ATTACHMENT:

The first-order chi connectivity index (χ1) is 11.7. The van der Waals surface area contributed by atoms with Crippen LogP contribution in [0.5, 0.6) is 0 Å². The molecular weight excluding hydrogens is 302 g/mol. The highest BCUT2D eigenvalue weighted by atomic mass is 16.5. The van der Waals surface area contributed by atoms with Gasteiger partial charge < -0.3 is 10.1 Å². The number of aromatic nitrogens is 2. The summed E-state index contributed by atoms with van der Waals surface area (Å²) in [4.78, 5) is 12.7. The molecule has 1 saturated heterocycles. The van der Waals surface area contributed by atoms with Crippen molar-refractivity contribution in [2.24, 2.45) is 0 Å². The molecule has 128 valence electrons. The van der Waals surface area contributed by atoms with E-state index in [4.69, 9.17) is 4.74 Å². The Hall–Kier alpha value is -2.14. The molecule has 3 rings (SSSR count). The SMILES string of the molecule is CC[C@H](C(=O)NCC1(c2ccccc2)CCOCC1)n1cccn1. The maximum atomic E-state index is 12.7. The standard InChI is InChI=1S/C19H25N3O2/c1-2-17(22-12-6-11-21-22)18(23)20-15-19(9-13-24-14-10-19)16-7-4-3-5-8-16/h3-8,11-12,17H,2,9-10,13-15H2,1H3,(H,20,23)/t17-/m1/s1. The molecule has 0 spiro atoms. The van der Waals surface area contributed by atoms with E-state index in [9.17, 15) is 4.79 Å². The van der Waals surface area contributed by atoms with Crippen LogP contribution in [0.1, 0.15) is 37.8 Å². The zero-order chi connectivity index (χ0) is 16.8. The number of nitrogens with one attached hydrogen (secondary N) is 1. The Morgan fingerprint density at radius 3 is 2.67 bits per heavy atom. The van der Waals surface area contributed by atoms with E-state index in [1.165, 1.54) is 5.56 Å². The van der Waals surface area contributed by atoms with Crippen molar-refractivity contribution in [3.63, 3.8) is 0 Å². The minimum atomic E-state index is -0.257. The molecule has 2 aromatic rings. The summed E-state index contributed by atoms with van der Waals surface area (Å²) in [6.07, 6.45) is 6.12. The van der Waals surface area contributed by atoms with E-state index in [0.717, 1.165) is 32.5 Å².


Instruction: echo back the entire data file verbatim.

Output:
The first-order chi connectivity index (χ1) is 11.7. The van der Waals surface area contributed by atoms with Crippen LogP contribution in [0.5, 0.6) is 0 Å². The molecular weight excluding hydrogens is 302 g/mol. The highest BCUT2D eigenvalue weighted by atomic mass is 16.5. The van der Waals surface area contributed by atoms with Gasteiger partial charge < -0.3 is 10.1 Å². The number of aromatic nitrogens is 2. The summed E-state index contributed by atoms with van der Waals surface area (Å²) in [4.78, 5) is 12.7. The molecule has 1 saturated heterocycles. The van der Waals surface area contributed by atoms with Crippen molar-refractivity contribution in [2.24, 2.45) is 0 Å². The molecule has 128 valence electrons. The van der Waals surface area contributed by atoms with E-state index in [4.69, 9.17) is 4.74 Å². The Hall–Kier alpha value is -2.14. The molecule has 3 rings (SSSR count). The SMILES string of the molecule is CC[C@H](C(=O)NCC1(c2ccccc2)CCOCC1)n1cccn1. The maximum atomic E-state index is 12.7. The standard InChI is InChI=1S/C19H25N3O2/c1-2-17(22-12-6-11-21-22)18(23)20-15-19(9-13-24-14-10-19)16-7-4-3-5-8-16/h3-8,11-12,17H,2,9-10,13-15H2,1H3,(H,20,23)/t17-/m1/s1. The molecule has 0 spiro atoms. The van der Waals surface area contributed by atoms with E-state index in [9.17, 15) is 4.79 Å². The van der Waals surface area contributed by atoms with Crippen LogP contribution in [0.1, 0.15) is 37.8 Å². The zero-order chi connectivity index (χ0) is 16.8. The number of nitrogens with one attached hydrogen (secondary N) is 1. The Morgan fingerprint density at radius 3 is 2.67 bits per heavy atom. The van der Waals surface area contributed by atoms with E-state index in [1.165, 1.54) is 5.56 Å². The van der Waals surface area contributed by atoms with Crippen molar-refractivity contribution in [3.63, 3.8) is 0 Å². The minimum atomic E-state index is -0.257. The molecule has 2 aromatic rings. The summed E-state index contributed by atoms with van der Waals surface area (Å²) in [6.07, 6.45) is 6.12. The van der Waals surface area contributed by atoms with E-state index in [0.717, 1.165) is 32.5 Å².